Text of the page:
What is in this article?:
- Feral hogs are growing in numbers radically, and the damage is mounting on farms and ranches in at least 38 of the 50 states.
New Mexico Initiative
While USDA has been active in monitoring and working with states to help control feral swine populations, until now an all out federal effort to eradicate feral swine hasn’t been launched, and for good reason. The cost of attempting to eradicate the estimated two million feral swine in Texas, for example, would require a massive budget, larger perhaps than the entire budget for the State Department of Agriculture, and even then success would be difficult if not impossible given the numbers. But that may not be true in New Mexico where feral swine are a relatively small though escalating problem. Population numbers are low, though growing rapidly.
“We think we have a pretty good shot at eradication of the feral swine population of New Mexico, says Alan May, State Director for USDA Wildlife Services in Albuquerque. “We don’t have the large numbers they do in Texas. “If we act early, we think we may be able to prevent an awfully lot of economic, environmental and public health problems associated with feral swine.”
May said that while eradication efforts would be concentrated to three specific areas where feral swine populations are the greatest, the undertaking of a comprehensive program involving trapping and hunting feral swine is a massive undertaking and would require local, state and federal participation.
After talking with various officials and private property owners in the three designated areas where swine problems are developing, officials representing the Mescalero Apache Indian Tribe and the New Mexico Cattle Growers Association, and various state and county officials petitioned USDA Under Secretary Edward Avalos for federal support of an initiative to declare war against the wild pig population of the state.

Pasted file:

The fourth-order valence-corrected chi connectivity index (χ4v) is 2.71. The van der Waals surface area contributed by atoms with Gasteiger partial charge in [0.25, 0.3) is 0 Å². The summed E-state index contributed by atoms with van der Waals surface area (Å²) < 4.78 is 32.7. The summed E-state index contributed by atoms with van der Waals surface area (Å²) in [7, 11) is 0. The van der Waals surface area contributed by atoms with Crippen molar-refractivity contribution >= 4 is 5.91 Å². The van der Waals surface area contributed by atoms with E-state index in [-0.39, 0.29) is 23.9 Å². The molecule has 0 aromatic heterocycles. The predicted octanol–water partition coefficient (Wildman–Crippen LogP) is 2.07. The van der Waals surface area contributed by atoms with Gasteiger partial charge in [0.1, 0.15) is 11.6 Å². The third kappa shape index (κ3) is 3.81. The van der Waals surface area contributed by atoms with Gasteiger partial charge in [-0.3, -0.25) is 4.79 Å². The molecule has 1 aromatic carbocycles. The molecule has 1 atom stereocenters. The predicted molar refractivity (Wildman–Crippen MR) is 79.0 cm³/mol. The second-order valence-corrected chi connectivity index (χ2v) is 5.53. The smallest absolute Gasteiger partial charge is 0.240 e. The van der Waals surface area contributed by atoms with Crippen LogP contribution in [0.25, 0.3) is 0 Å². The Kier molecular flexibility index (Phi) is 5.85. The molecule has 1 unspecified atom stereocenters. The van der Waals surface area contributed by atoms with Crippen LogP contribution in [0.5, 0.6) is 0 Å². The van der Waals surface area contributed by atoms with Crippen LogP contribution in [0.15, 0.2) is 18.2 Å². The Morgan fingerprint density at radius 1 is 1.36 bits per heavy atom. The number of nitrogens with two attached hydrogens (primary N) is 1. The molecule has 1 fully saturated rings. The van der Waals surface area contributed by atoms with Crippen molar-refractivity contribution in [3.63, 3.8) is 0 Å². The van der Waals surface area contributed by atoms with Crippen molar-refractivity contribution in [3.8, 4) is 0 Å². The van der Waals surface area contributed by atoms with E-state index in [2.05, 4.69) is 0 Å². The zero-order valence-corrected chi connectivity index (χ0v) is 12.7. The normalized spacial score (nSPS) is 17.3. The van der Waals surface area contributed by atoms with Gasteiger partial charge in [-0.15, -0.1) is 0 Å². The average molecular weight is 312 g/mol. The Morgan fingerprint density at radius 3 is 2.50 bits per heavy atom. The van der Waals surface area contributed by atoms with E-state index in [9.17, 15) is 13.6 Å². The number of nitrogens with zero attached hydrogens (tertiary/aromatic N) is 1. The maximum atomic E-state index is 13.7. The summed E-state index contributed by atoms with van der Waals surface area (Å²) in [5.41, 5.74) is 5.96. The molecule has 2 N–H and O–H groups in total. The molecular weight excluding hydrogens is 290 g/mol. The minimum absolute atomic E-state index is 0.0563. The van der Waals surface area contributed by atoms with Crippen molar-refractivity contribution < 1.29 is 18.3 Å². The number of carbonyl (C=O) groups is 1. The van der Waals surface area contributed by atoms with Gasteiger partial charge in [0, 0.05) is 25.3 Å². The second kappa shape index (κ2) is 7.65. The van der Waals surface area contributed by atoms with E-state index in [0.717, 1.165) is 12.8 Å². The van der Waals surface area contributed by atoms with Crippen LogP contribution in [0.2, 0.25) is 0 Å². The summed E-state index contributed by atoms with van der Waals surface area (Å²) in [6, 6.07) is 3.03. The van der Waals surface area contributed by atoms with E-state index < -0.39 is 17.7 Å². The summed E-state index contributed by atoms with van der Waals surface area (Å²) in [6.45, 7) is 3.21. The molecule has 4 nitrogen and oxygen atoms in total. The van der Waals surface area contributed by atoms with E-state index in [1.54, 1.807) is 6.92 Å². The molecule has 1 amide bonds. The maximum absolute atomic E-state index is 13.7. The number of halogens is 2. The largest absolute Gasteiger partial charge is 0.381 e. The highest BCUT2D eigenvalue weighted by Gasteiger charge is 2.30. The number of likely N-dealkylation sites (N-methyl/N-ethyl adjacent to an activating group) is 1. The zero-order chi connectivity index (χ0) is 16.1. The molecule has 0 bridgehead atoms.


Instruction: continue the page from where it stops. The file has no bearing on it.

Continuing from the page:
“Working through (USDA) Wildlife Services in New Mexico, the partners in this initiative asked for funding of a pilot project for addressing control methods of the feral swine problem there. USDA agreed to put $1 million into the project, but local partners are putting in $300,000 of their own, including in-kind services to expedite this initiative,” Under Secretary Avalos told Southwest Farm Press.
Avalos says New Mexico is the first state to tackle a comprehensive statewide project to eradicate the feral swine population and says he believes there is a good chance the program will be successful. He says with eradication as the objective, even a substantial reduction in feral swine numbers would represent a major success in helping the state minimize negative effects of the invasive species.
The three areas of concern in New Mexico include the middle Rio Grande Valley because of the large amount of irrigated agriculture subject to damage, the Mescalero Apache Indian Reservation near Ruidoso because the U.S. Forest Service is already doing some eradication work and on the reservation is a potential risk to water quality because of the large number of fresh water springs, and the Southeastern part of New Mexico from the Pecos River east to the Texas State line where feral swine populations are growing.
Avalos says the pilot program will run through the end of this fiscal year, which ends in September, but local officials hope to seek additional funding to keep the project going.
In response to a question about the use of toxicants to control feral swine populations, a practice that is growing in popularity in Australia, Avalos says the use of toxicants in the U.S. is against the law. But he says as part of their ongoing feral swine research, they have been in contact with a private Australian company that is promoting the use of sodium nitrate for eradication.